You know about Matt Chapman. Right? Of course you know about him. You’re a smart, literate baseball fan. You’re even pretty sure that Matt Chapman is on the A’s these days, and that he’s good with the glove. He is good with the glove. And, in fact, he’s only ever been on the A’s, because he’s only 24 years old and was born the year before they started the O.J. murder trial. But you knew that. Didn’t you?

Anyway, if you know those things about Matt Chapman, you know, probably, about the same amount of things about Matt Chapman as the average baseball fan knew before oh, about two weeks ago. And that’s because in the last two weeks, Matt Chapman has hit as many major-league home runs as anybody not named Charlie Blackmon, Bryce Harper, or Mike Trout, and gotten on base more than 40% of the time to boot. We’re just about 10% of the way through the 2018 big-league schedule, and Matt Chapman is leading the major leagues in WAR.

This won’t last, probably. So this isn’t a piece about how, because we’re already X plate appearances into the season, A’s fans should believe that Chapman is going to sustain the .650 slugging percentage he’s put up so far and become the second coming of Sal Bando but with more power, or whatever. This is a piece about how Chapman has already had an extremely good 16 days at work, and about what he’s been doing differently during those 16 days. If you’d like to make this piece about the future, go for it. That’s on you, though. This is a piece about what Matt Chapman’s doing now.

First, the past. That’s a video of Matt Chapman hitting his 14th and final home run of 2017, against the Gallopin’ Guadalajaran, Miguel González, who tried to locate a second fastball right where he’d put the first one and instead ended up locating it somewhere over the wall in dead center field. I’m showing this to you now to demonstrate that Matt Chapman’s power didn’t come out of nowhere, exactly. Big-league hitters with power are meant to hit fastballs like that one out to dead center field, and Chapman did. He hit 30 home runs last year, between the big leagues and two different minor-league stops. He’s always had very good power. The thing was, he wasn’t as good at putting the power into action in a game setting as he could have been.

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Anybody Got a ‘Pen?

A little less than two weeks ago, Travis Sawchik and Craig Edwards wrapped up our positional power rankings series by taking a look at each team’s bullpen as composed at the start of the season. In Craig’s introduction, he noted that this was, in one sense, a bit of a fruitless exercise. Bullpen performance is very poorly correlated year to year. A combination of midseason acquisitions, injuries, and just plain bad luck can have an outsize impact on end-of-year results.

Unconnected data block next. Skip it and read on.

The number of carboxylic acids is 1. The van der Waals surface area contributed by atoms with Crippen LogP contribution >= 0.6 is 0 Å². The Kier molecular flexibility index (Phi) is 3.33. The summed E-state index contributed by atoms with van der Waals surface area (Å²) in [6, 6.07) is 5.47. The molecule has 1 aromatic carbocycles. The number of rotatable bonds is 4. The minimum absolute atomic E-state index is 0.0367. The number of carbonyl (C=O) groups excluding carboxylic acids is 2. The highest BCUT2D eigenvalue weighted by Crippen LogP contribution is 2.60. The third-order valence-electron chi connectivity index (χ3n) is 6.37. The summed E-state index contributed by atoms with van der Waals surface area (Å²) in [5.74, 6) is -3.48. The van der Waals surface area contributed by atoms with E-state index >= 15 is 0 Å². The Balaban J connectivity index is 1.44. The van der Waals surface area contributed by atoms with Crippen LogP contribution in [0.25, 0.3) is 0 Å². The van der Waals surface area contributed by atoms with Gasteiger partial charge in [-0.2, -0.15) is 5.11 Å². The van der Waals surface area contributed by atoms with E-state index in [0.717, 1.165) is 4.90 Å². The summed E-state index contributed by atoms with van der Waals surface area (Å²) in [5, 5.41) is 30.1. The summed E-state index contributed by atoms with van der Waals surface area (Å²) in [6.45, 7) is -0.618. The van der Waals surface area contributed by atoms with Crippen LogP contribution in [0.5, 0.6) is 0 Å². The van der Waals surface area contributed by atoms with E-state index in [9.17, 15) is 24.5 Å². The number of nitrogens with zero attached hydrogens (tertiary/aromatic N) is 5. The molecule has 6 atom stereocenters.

But the unpredictability of a bullpen’s performance in the future is another matter altogether from the performance of that bullpen in the past. Relievers threw a little over 38% of all innings pitched last year, and that figure is up to 42.3% through games played this past Saturday. Having a good — or at least not a terribly bad — bullpen is increasingly critical to a team’s chances of making and thereafter succeeding in the postseason, and so even if we should retain a measure of humility about our ability to predict what will happen before the season, we should nonetheless keep a close eye on how bullpens actually do once the season starts.

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Inside Baseball: How MLB Transactions Actually Get Done

Sometime late in the afternoon of March 11th, word broke on Twitter that the Phillies were “moving close” to a deal with then-free agent Jake Arrieta. In the hours that followed, several national and local writers confirmed that the two sides had reached a verbal agreement on a complex multi-year contract, though all involved cautioned that no deal was official yet.

And indeed it wasn’t. Before any major- or minor-league transaction can become officially official—before, indeed, a player can appear on a team’s roster or begin receiving paychecks from said team for their services—team, league, and (mostly in the case of free agent signings) agency officials have to work together to confirm each and every minute detail of the transaction in baseball’s system of record: the Electronic Baseball Information System (eBIS).

The gap between when verbal agreement is reached and when a deal is finalized in eBIS is most familiar to us as the interstitial period that comes between word of a big deal breaking in public and the team making that deal official. But the same process applies to thousands of transactions every year, big and small, and when we speak of a deal becoming Official—or, for that matter, a player being placed on waivers or reassigned to the minor leagues or drafted—what we really mean is that that transaction has been recorded and approved in eBIS.